The pre-cert video era is best remembered (amongst horror fans in particular) for the ensuing "video nasty" debacle in which a selection of 72 videotapes were singled out and prosecuted by the DPP (Director of Public Prosecutions) under Section 2 or Section 3 of the OPA (Obscene Publications Act). Of these, 39 titles were deemed by the courts to be obscene and it's those titles which formed the final "Video Nasties list.

Video releases from this unregulated "pre-cert" era have become increasingly collectible items. Whilst most can be picked up cheaply on eBay and through second hand stores and car boot sales, many titles are highly sought after. In fact some of the very hard to find titles have been known to command prices in excess of 500. There remains to this day a very dedicated pre-cert collector's market, and most of these die-hard collectors can be found lurking in this very web site's discussion forum.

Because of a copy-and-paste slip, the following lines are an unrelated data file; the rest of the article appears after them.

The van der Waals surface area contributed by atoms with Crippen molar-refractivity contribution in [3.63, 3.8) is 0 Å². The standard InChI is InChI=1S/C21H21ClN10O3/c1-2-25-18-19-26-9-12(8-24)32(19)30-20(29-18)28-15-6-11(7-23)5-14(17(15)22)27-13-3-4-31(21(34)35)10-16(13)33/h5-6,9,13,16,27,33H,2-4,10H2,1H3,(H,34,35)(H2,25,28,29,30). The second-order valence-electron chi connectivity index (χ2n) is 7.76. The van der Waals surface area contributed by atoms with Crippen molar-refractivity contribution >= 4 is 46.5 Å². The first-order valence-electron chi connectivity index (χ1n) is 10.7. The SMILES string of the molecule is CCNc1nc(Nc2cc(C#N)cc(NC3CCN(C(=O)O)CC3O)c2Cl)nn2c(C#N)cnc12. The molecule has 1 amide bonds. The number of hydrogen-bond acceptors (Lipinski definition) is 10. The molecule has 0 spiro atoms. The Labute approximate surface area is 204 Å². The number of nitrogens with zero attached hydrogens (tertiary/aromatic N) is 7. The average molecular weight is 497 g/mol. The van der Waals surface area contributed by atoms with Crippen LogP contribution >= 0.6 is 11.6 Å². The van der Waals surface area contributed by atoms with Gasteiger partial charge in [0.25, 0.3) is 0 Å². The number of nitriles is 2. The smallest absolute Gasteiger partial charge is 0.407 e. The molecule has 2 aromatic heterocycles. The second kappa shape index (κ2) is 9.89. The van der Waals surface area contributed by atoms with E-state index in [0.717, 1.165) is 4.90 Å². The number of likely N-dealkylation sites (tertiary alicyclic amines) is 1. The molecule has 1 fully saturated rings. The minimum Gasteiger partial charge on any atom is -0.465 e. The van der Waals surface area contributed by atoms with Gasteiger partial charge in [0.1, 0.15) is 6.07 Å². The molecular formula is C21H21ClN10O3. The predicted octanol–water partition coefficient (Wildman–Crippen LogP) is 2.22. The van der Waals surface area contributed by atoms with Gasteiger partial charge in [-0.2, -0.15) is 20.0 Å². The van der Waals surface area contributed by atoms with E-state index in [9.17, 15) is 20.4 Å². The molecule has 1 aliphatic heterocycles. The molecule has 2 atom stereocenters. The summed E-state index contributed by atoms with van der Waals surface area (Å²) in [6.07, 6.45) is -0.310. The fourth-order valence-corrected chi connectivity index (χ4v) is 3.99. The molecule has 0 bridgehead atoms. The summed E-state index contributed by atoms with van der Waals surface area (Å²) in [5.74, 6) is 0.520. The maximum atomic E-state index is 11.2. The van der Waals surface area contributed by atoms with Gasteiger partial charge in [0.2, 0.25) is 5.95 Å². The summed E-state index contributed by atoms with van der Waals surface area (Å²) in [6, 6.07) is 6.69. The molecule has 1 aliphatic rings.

Link: The Video Recordings Act, 1984

Link: About the BBFC

Wanted!

The owners of pre-cert.co.uk are urgently searching for original magazines and memorabilia from the early days of the home video industry, in particular video trade magazines and video company catalogues.

If you have any of the following magazines you are happy to part with please contact us. These will be invaluable additions to our archive and will help us to expand the site considerably. We'll gladly pay for anything offered.

We're also searching for video releasing company catalogues, stock lists, video sleeves, in-store posters, promo items, in fact anything which will assist us in adding to our growing archive and improve our database.

Trade Mags
  • Video Business
  • Video News
  • Video Retailer
  • Video Trade Weekly
  • Video Week

Consumer Mags
  • Music and Video
  • Popular Video
  • Television and Home Video
  • Video: The Magazine
  • Video Review
  • Video Today
  • Video Viewer
  • Video World